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Economy in Brief

China’s Manufacturing PMI Hovers, Showing Positive Growth
by Robert Brusca  May 1, 2018

China manufacturing PMI is only slightly weaker in April compared to March and holds most of the March gain over February. Still, the PMI is only moderately valued standing in the 50th percentile of its historic range of values – right on top of its historic median with weak diffusion reading.

The sequence of momentum changes shows that output displays a pattern of ongoing declines in its diffusion gauge. Contrarily, order backlogs are rising, stocks are rising and new export orders continue to advance. All this as overall orders show a marginally expanding path.

Still, of the 11 PMI categories, only five of them have standings above 50, their respective medians. The highest PMI standing, unfortunately, is for inventories of major inputs. The next two highest standings are for export and import orders. The final component with a standing above its median is for finished stocks.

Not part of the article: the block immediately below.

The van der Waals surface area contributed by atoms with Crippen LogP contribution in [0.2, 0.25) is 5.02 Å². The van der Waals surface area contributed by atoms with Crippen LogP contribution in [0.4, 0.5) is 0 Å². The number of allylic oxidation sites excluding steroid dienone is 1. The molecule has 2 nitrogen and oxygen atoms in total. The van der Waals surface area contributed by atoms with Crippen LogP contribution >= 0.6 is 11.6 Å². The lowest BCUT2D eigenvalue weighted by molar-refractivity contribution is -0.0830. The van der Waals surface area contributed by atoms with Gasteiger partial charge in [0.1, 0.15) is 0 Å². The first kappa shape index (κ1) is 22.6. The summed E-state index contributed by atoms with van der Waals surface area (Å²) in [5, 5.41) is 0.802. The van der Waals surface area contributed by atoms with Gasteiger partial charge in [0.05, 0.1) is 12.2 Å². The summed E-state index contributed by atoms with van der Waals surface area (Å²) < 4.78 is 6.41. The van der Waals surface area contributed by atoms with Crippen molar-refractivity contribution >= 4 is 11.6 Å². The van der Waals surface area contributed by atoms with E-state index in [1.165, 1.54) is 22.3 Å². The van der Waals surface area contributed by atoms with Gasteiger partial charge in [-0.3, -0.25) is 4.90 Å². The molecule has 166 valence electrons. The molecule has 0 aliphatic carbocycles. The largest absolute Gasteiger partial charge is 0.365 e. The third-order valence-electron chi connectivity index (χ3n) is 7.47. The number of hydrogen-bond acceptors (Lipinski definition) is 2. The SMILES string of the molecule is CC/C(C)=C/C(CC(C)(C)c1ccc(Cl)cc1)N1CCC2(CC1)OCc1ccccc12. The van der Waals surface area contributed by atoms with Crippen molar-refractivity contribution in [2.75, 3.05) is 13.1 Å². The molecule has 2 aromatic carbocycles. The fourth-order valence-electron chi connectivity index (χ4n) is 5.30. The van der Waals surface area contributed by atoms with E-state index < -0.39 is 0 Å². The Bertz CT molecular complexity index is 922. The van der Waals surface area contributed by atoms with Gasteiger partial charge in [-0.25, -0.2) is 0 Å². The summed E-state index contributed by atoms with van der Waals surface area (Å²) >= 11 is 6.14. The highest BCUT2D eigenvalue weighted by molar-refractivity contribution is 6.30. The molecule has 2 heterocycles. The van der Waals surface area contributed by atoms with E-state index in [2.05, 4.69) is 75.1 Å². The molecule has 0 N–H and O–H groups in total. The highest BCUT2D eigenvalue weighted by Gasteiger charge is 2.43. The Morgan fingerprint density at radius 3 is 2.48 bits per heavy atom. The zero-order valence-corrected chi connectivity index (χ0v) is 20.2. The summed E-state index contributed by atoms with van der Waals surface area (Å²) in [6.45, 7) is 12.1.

Inventories are out ahead of output and order trends. That generally is not a good sign. But while output is fading, possibly because inventories are bloated, orders are still advancing.

In diffusion terms, both output and orders are increasing as both series have values above 50. But the output gain is well behind its usual thrust – that is what the queue standing tells us. And delivery times are speeding up, reinforcing the notion of growing slack rather that encroaching tightness. Employment diffusion also shows an erosion which is a problem since job growth is one of the main objectives for China’s growth overall.

While finished goods stocks have a queue standing above 50, the diffusion reading shows us that stock levels are eroding. Similarly, stocks of major inputs have a very high queue standing and also show erosion, but a very slow and diminishing erosion.

China’s manufacturing sector is still tied in a knot. The signs of recovery are not yet present. The sector is barely creating growth and world trade tensions hang over its head. Asia has lagged the West in the expansion cycle and that continues to be true. There are a number of economic, global trade and geopolitical loose ends. All of this clouds the future.

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